The People's Choice
TWO YEARS AGO, politics in Ukraine seemed to be a battle between good and evil. Now the picture is more complicated. The good guy is president, but the bad guy is likely to become the next prime minister. Some say it's a failure of democracy. We disagree.
In the uproar after Ukraine's 2004 presidential election, there were clear principles at stake. Viktor Yanukovich, the Russia-backed candidate, tried to steal the presidential election through massive voting fraud. His pro-West opponent, Viktor Yushchenko, nearly died after a poison attack that no one has yet explained. Ukraine's weak democratic institutions were crumbling under the weight of election rigging and political violence. Massive popular demonstrations forced a rerun of the presidential race and ultimately kept a vote-rigger out of the presidential palace.
But since then, Mr. Yushchenko and his Orange coalition have faltered. The government has had to face Russian bullying and a bevy of domestic problems while the momentum of revolution waned. In March's parliamentary elections, the party of Mr. Yanukovich claimed the most seats. And after months of parliamentary wrangling, he won the nomination for prime minister last week.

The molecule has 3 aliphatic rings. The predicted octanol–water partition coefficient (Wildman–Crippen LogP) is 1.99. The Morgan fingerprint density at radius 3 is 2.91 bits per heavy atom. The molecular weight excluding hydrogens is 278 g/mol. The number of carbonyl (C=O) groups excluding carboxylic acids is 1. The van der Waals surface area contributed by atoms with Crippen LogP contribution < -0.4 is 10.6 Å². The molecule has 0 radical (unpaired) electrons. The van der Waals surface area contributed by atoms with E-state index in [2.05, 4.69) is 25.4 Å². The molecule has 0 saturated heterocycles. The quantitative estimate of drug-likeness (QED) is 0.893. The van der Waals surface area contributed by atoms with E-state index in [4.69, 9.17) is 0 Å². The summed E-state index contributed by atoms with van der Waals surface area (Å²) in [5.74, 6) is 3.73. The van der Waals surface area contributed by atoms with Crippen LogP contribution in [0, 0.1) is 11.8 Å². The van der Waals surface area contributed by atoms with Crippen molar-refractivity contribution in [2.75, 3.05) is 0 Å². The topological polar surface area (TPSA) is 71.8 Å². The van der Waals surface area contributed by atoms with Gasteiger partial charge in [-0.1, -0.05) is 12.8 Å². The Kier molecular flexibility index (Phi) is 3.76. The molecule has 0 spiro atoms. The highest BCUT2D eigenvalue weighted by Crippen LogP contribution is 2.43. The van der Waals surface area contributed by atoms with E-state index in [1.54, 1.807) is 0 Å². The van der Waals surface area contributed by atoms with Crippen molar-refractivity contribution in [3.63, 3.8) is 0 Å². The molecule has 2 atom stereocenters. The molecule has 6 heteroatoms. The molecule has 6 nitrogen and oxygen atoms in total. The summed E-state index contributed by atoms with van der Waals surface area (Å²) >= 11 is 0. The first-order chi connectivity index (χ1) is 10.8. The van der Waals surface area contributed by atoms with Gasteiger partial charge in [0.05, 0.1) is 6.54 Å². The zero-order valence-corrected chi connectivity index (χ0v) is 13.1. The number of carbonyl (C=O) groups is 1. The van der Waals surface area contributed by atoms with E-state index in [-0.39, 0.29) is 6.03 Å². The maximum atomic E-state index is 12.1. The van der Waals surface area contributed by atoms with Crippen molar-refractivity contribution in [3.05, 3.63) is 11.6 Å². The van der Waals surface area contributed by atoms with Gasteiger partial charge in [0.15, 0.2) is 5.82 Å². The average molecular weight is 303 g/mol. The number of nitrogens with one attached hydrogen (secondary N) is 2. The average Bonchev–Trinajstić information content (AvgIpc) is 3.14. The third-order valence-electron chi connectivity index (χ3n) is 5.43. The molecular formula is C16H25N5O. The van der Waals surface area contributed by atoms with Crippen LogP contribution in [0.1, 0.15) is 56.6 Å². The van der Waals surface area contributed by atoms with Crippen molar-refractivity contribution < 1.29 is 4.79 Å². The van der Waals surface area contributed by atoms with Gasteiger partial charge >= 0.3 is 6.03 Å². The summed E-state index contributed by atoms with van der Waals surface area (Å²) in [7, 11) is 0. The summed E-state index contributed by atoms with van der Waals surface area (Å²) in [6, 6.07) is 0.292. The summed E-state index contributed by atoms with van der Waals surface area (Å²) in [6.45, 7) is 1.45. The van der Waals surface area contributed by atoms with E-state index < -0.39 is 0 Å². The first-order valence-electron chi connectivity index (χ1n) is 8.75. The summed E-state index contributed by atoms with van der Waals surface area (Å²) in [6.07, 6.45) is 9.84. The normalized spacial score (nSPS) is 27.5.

It's not an outcome the West will like; Mr. Yanukovich as prime minister will do his best to keep Ukraine in Moscow's orbit. Even if he doesn't get the parliament's top job, which is still a possibility given the volatility of Ukrainian politics, Mr. Yanukovich will rank among the most influential politicians in government. It is tempting to wish that Ukraine's president would call for new parliamentary elections, a move he called a last resort on Saturday, in the hope that a pro-West coalition would get more seats.
But Ukrainians elected the current parliament only three months ago, and there was no evidence of widespread vote tampering. The emerging political settlement in Ukraine reflects the current divisions within the country, which has a large ethnic Russian population in the east, Mr. Yanukovich's natural constituency, and a fierce Ukrainian nationalist movement in the west, Mr. Yushchenko's power base. It should be no surprise that the leader of the parliament might represent one end of the country and the president the other. The continued political instability that new elections would cause and the distrust in the east that they would encourage wouldn't help cement Ukraine's democratic institutions.
This is a chance for the United States and Europe to show that they favor democracy first, not a particular democratic outcome in a single parliamentary election. That means being ready to support Ukraine's aspirations to join NATO or to assist Mr. Yushchenko in claiming energy independence from Russia -- if the Ukrainian government asks. Providing an attractive alternative to Russian domination through deference to the democratic process and willingness to act in partnership with Ukraine will further the West's cause much more than would a pliant pro-West parliament.
Mr. Yanukovich may not be the prime minister we would have voted for. But we respect the honest choice Ukrainians made.